An airship or dirigible is a lighter-than-air craft that can be steered and propelled through the air using rudders and propellers or other thrust.
Airships were the first aircraft to enable controlled, powered flight, and were widely used before the 1940s but their use decreased over time as their capabilities were surpassed by those of airplanes. Their decline was accelerated by a series of high-profile accidents: the crash of the British airship R101 on 5 October 1930, the storm-related crash of the American airship USS Akron on April 4, 1933 and the burning of the hydrogen-filled German Zeppelin LZ 129 Hindenburg on 6 May 1937.
In the 21st century, airships have been used in advertising, tourism, camera platforms for sporting events, geological surveys, and aerial observation, applications where the ability to hover in one place for an extended period outweighs the need for speed and maneuverability.
Airships are also a common trope in "steampunk" literature and design.
Airship in The Two Georges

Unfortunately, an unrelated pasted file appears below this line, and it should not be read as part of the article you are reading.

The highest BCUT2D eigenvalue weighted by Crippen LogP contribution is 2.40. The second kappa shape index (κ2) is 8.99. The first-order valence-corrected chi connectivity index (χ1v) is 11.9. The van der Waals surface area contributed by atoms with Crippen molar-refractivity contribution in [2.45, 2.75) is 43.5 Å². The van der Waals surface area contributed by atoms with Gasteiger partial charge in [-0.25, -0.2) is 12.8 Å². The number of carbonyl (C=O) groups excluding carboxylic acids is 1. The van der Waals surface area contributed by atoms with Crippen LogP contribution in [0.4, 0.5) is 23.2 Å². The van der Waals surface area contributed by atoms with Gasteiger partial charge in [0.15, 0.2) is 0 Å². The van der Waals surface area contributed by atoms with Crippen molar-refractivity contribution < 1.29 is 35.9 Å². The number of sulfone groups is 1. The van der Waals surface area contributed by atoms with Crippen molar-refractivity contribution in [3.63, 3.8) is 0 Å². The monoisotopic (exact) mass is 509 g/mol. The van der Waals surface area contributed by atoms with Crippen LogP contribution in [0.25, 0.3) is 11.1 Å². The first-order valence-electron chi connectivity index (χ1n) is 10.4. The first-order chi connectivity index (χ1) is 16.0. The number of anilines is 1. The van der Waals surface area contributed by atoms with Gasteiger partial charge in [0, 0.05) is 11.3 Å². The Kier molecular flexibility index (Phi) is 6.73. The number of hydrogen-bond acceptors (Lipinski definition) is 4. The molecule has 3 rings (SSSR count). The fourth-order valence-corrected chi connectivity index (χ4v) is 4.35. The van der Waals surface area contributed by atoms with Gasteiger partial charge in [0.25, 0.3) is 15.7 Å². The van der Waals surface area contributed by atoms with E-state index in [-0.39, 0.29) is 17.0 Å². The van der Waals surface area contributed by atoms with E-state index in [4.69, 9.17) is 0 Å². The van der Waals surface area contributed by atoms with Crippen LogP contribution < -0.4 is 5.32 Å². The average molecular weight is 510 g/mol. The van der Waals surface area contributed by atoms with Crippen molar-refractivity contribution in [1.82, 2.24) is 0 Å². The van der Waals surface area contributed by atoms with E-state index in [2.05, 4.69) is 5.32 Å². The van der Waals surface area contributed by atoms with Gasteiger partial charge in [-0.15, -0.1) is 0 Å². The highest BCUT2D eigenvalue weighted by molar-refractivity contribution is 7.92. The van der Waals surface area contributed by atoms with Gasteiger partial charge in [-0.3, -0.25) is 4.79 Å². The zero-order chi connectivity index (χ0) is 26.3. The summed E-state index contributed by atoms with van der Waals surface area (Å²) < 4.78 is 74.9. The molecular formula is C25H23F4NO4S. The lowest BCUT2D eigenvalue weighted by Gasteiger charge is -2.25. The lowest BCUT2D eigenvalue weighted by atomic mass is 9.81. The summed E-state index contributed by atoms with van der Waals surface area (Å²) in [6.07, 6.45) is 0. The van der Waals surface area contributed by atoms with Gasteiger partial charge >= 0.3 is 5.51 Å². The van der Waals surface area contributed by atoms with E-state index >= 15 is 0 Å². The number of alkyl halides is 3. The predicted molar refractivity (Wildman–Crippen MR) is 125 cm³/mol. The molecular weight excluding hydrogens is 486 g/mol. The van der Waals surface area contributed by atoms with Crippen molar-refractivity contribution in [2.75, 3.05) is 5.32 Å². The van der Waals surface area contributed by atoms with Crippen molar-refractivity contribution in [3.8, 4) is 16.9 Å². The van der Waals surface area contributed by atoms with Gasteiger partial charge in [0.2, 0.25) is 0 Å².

Airships were the preferred method of long-distance travel in the British Empire, which included the North American Union, in the late 20th Century. Passengers traveled in luxury and comfort aboard the massive liners. Non-flammable Coronium had replaced the temperamental hydrogen as the lifting agent, making the vehicles much safer. Airships, by 1995, had enjoyed unchallenged status as the dominant long-distance form of air travel for nearly a century, offering sightseeing opportunities available aboard no train or passenger ship.
Aeroplanes were much faster, but also much less comfortable. Their speed, while of great use to the military, was widely regarded as vulgar and not worth the trouble for any respectable citizen. As a result, no aeroplane transport lines existed and in peacetime sightings of aeroplanes were rare apart from the occasional patrol.
- The Two Georges, Chapter i.
- Ibid., pgs. 6-7.